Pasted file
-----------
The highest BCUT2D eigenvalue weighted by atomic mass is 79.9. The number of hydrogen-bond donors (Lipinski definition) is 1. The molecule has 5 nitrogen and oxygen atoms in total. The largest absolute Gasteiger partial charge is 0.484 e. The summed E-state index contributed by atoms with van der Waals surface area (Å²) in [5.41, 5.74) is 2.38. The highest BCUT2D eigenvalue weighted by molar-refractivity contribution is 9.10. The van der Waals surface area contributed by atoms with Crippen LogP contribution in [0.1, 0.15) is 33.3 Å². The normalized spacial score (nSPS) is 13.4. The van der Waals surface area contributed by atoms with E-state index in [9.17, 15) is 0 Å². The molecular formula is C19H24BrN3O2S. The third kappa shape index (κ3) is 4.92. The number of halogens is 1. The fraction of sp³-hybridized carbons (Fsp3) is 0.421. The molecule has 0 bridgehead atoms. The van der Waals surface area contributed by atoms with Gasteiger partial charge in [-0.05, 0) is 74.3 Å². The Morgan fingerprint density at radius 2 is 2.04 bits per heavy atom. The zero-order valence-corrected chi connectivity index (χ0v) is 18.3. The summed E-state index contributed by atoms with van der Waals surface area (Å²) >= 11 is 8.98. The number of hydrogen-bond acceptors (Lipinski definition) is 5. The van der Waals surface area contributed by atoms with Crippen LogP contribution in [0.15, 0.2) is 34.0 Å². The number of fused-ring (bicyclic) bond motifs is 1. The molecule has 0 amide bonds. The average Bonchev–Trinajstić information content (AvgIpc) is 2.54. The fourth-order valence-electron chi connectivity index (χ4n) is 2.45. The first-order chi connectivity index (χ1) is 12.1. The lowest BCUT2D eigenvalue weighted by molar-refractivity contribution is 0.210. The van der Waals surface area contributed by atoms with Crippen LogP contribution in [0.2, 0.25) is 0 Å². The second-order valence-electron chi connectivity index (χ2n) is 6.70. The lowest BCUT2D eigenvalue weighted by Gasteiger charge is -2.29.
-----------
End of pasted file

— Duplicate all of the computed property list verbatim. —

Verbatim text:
The highest BCUT2D eigenvalue weighted by atomic mass is 79.9. The number of hydrogen-bond donors (Lipinski definition) is 1. The molecule has 5 nitrogen and oxygen atoms in total. The largest absolute Gasteiger partial charge is 0.484 e. The summed E-state index contributed by atoms with van der Waals surface area (Å²) in [5.41, 5.74) is 2.38. The highest BCUT2D eigenvalue weighted by molar-refractivity contribution is 9.10. The van der Waals surface area contributed by atoms with Crippen LogP contribution in [0.1, 0.15) is 33.3 Å². The normalized spacial score (nSPS) is 13.4. The van der Waals surface area contributed by atoms with E-state index in [9.17, 15) is 0 Å². The molecular formula is C19H24BrN3O2S. The third kappa shape index (κ3) is 4.92. The number of halogens is 1. The fraction of sp³-hybridized carbons (Fsp3) is 0.421. The molecule has 0 bridgehead atoms. The van der Waals surface area contributed by atoms with Gasteiger partial charge in [-0.05, 0) is 74.3 Å². The Morgan fingerprint density at radius 2 is 2.04 bits per heavy atom. The zero-order valence-corrected chi connectivity index (χ0v) is 18.3. The summed E-state index contributed by atoms with van der Waals surface area (Å²) >= 11 is 8.98. The number of hydrogen-bond acceptors (Lipinski definition) is 5. The van der Waals surface area contributed by atoms with Crippen LogP contribution in [0.15, 0.2) is 34.0 Å². The number of fused-ring (bicyclic) bond motifs is 1. The molecule has 0 amide bonds. The average Bonchev–Trinajstić information content (AvgIpc) is 2.54. The fourth-order valence-electron chi connectivity index (χ4n) is 2.45. The first-order chi connectivity index (χ1) is 12.1. The lowest BCUT2D eigenvalue weighted by molar-refractivity contribution is 0.210. The van der Waals surface area contributed by atoms with Crippen LogP contribution in [0.2, 0.25) is 0 Å². The second-order valence-electron chi connectivity index (χ2n) is 6.70. The lowest BCUT2D eigenvalue weighted by Gasteiger charge is -2.29.